Wentworth ClubhouseThe jewel in the European Tour’s crown has been at the heartbeat of European golf for decades.

Wentworth is an unforgettable place to play golf and is one of those venues that almost rivals St Andrews in the strength of its allure. The West, East and Edinburgh courses are all magnificent, the clubhouse facilities are a rival for any in the country, and golf breaks in this beautiful part of Surrey, less than an hour from both Heathrow and the lights of London, are guaranteed to live long in the memory. Even better, you can include a round or two here in an itinerary taking in great venues such as Sunningdale, Walton Heath, Foxhills (which has superb accommodation), Mannings Heath and Gatton Manor, all of which are within easy reach.

Wentworth’s West Course is a formidable beast indeed. It has produced some unforgettable golf championships, where the cream of the world’s golfing talent have clashed spectacularly over a stunning layout that, like Augusta National, was designed to emphasise risk and reward and produce drama and excitement at key moments.

The West Course has played host to the BMW PGA Championship since 1984 and will do so again this year, from May 26-29. This year’s event could be one of the best yet with all four reigning Major champions in the field – Charl Schwartzel (Masters), Martin Kaymer (US PGA), Louis Oosthuizen (Open) and Graeme McDowell (US Open) – and they will be pushed all the way, no doubt, by Lee Westwood and Luke Donald, who are in the form of their lives.

But will they manage to rival Paul Casey? In the 2009 BMW PGA Championship, when he won his milestone 10th event on the European Tour at an amazing 17-under-par, one stroke better than Wentworth resident and fellow Englishman Ross Fisher.  Both players produced some of the finest ball-striking and scoring this challenging course has ever witnessed and nails were bitten to the quick until the very last hole. Casey managed to get up and down from the greenside bunker at the 18th to finish with a birdie to win by a single stroke over Fisher, who’d closed with a 64, one shot outside the course record.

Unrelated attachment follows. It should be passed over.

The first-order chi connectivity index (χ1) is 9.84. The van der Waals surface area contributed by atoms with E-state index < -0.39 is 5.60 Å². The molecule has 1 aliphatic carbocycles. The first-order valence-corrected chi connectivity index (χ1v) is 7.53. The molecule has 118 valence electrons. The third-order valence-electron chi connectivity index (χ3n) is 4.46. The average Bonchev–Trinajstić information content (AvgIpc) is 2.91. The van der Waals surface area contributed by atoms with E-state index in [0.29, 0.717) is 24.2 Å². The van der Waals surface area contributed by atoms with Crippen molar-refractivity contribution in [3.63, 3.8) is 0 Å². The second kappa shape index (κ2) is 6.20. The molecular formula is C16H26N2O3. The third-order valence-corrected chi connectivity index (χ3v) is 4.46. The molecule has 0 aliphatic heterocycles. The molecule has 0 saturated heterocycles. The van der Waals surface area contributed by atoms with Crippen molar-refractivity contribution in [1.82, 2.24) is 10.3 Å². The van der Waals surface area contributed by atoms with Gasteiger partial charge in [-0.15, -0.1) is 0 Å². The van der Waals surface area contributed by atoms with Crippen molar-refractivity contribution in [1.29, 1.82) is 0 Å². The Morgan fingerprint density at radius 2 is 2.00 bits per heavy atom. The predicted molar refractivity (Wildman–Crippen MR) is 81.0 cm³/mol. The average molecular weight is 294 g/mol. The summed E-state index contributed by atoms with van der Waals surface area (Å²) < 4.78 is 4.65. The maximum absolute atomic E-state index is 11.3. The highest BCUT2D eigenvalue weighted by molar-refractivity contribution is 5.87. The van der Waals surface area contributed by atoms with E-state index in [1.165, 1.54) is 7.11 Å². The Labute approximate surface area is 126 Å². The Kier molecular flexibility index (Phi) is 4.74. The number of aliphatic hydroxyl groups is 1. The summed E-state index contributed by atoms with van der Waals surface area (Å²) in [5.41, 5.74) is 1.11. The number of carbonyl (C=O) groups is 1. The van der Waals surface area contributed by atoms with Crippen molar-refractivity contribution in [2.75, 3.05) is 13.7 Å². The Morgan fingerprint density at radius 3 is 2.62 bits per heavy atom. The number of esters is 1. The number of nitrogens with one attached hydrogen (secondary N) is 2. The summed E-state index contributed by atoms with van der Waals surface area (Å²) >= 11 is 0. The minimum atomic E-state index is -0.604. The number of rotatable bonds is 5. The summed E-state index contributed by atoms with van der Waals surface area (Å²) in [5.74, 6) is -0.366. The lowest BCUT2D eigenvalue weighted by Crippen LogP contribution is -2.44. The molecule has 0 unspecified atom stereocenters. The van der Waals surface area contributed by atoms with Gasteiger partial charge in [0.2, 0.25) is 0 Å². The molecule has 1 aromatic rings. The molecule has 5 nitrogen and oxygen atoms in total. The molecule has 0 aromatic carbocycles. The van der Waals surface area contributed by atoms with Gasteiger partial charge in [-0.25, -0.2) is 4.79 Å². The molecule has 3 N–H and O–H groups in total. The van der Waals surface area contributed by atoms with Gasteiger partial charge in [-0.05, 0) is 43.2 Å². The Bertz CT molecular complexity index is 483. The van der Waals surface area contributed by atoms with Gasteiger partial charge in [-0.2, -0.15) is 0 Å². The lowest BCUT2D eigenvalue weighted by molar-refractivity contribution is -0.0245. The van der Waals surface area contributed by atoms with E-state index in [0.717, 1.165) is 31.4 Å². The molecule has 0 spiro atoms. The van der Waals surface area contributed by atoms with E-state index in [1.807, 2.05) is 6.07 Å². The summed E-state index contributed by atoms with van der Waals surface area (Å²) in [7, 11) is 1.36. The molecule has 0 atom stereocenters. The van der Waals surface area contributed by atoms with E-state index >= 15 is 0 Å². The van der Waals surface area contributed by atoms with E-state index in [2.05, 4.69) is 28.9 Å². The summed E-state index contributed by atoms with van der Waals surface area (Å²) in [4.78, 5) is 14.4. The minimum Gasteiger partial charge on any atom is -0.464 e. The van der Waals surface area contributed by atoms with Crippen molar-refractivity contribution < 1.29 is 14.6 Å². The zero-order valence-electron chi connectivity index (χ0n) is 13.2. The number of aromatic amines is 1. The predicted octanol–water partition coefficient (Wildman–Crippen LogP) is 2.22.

It was the sort of climax that Wentworth has become known for over the years. Back in the 1960s, Gary Player was in his prime and, competing in the Piccadilly World Matchplay Championship in 1965 he, incredibly, fought back from seven down after 19 holes to beat Tony Lema at the first extra hole (37th) in the semi-final.

The semi-final of the Piccadilly in 1972 was nearly as good. Only a few months after Lee Trevino had cruelly chipped in at the penultimate hole to deny Tony Jacklin a second Open Championship victory, the two players met again at Wentworth. Trevino played brilliantly in the morning, lunching 4 up, but Jacklin stormed back in the afternoon in 63 strokes – only to lose to a Trevino birdie on the final hole!

Wentworth WestIn 1983, the first round of the Suntory World Matchplay event saw the mouthwatering clash of Seve Ballesteros taking on Arnold Palmer ­– you can imagine the crowds! Seve, two down with two holes to play, won the 17th hole, then at the last skirted his first and second shots round the trees just short of the green. With Palmer relatively close to the pin at the back of the green in three, Seve typically chipped in for an eagle three and went on to win at the third extra hole.

The 1998 Cisco World Matchplay Final pitted two great champions against each other too, in the form of Mark O’Meara, the Masters and Open Champion, and world number one, Tiger Woods. O’Meara came from 4-down to dramatically clinch victory on the 18th green. Then in 2002 Colin Montgomerie faced his old nemesis, Ernie Els, in the second round of the Cisco. Montgomerie’s day could be summed up by the fact that his 65 (7 under-par) in the morning was good enough only to be four DOWN against Els. The South African had a round of 60, with a mixture of brilliant approach shots and putts.

Ironically, Els’ redesign of the West Course will probably prevent such a low-scoring round occurring again. The re-worked 18th green, with water in front and a raised putting surface, is the most prominent of the new features that have helped ensure Wentworth remains both one of the world’s most exciting courses to play and to watch the world’s best tour players in action.